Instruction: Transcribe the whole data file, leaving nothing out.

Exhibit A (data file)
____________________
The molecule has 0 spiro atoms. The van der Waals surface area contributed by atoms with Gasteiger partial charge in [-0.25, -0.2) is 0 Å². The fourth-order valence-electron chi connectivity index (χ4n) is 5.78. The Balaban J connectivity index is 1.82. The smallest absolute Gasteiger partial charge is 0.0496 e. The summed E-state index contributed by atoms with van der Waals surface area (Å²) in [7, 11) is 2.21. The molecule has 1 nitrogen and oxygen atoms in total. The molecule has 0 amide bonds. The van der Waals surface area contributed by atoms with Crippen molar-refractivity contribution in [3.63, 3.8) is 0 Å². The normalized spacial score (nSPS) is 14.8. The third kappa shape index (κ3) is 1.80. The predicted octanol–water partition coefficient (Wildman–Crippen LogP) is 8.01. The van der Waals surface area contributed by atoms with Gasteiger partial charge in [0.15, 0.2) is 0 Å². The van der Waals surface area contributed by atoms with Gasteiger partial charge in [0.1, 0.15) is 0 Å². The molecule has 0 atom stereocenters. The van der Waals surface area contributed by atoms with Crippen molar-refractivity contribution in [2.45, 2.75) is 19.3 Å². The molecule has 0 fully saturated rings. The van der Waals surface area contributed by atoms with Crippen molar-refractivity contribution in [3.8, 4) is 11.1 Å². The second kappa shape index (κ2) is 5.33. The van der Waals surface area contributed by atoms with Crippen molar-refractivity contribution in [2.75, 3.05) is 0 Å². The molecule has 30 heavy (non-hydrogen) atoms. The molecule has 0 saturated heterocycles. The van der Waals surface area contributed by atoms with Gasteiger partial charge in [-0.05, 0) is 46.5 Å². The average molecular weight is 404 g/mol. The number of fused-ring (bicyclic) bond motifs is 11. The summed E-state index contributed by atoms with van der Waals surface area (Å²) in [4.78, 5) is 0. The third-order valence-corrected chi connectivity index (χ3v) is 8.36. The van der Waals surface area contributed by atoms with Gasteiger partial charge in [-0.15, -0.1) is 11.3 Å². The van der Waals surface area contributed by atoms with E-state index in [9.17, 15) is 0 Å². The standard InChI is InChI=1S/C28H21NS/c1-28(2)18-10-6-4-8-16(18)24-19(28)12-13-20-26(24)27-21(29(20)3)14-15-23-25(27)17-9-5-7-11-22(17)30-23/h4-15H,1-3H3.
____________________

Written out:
The molecule has 0 spiro atoms. The van der Waals surface area contributed by atoms with Gasteiger partial charge in [-0.25, -0.2) is 0 Å². The fourth-order valence-electron chi connectivity index (χ4n) is 5.78. The Balaban J connectivity index is 1.82. The smallest absolute Gasteiger partial charge is 0.0496 e. The summed E-state index contributed by atoms with van der Waals surface area (Å²) in [7, 11) is 2.21. The molecule has 1 nitrogen and oxygen atoms in total. The molecule has 0 amide bonds. The van der Waals surface area contributed by atoms with Crippen molar-refractivity contribution in [3.63, 3.8) is 0 Å². The normalized spacial score (nSPS) is 14.8. The third kappa shape index (κ3) is 1.80. The predicted octanol–water partition coefficient (Wildman–Crippen LogP) is 8.01. The van der Waals surface area contributed by atoms with Gasteiger partial charge in [0.15, 0.2) is 0 Å². The van der Waals surface area contributed by atoms with Gasteiger partial charge in [0.1, 0.15) is 0 Å². The molecule has 0 atom stereocenters. The van der Waals surface area contributed by atoms with Crippen molar-refractivity contribution in [2.45, 2.75) is 19.3 Å². The molecule has 0 fully saturated rings. The van der Waals surface area contributed by atoms with Crippen molar-refractivity contribution in [3.8, 4) is 11.1 Å². The second kappa shape index (κ2) is 5.33. The van der Waals surface area contributed by atoms with Crippen molar-refractivity contribution in [2.75, 3.05) is 0 Å². The molecule has 30 heavy (non-hydrogen) atoms. The molecule has 0 saturated heterocycles. The van der Waals surface area contributed by atoms with Gasteiger partial charge in [-0.05, 0) is 46.5 Å². The average molecular weight is 404 g/mol. The number of fused-ring (bicyclic) bond motifs is 11. The summed E-state index contributed by atoms with van der Waals surface area (Å²) in [4.78, 5) is 0. The third-order valence-corrected chi connectivity index (χ3v) is 8.36. The van der Waals surface area contributed by atoms with Gasteiger partial charge in [-0.15, -0.1) is 11.3 Å². The van der Waals surface area contributed by atoms with E-state index in [9.17, 15) is 0 Å². The standard InChI is InChI=1S/C28H21NS/c1-28(2)18-10-6-4-8-16(18)24-19(28)12-13-20-26(24)27-21(29(20)3)14-15-23-25(27)17-9-5-7-11-22(17)30-23/h4-15H,1-3H3.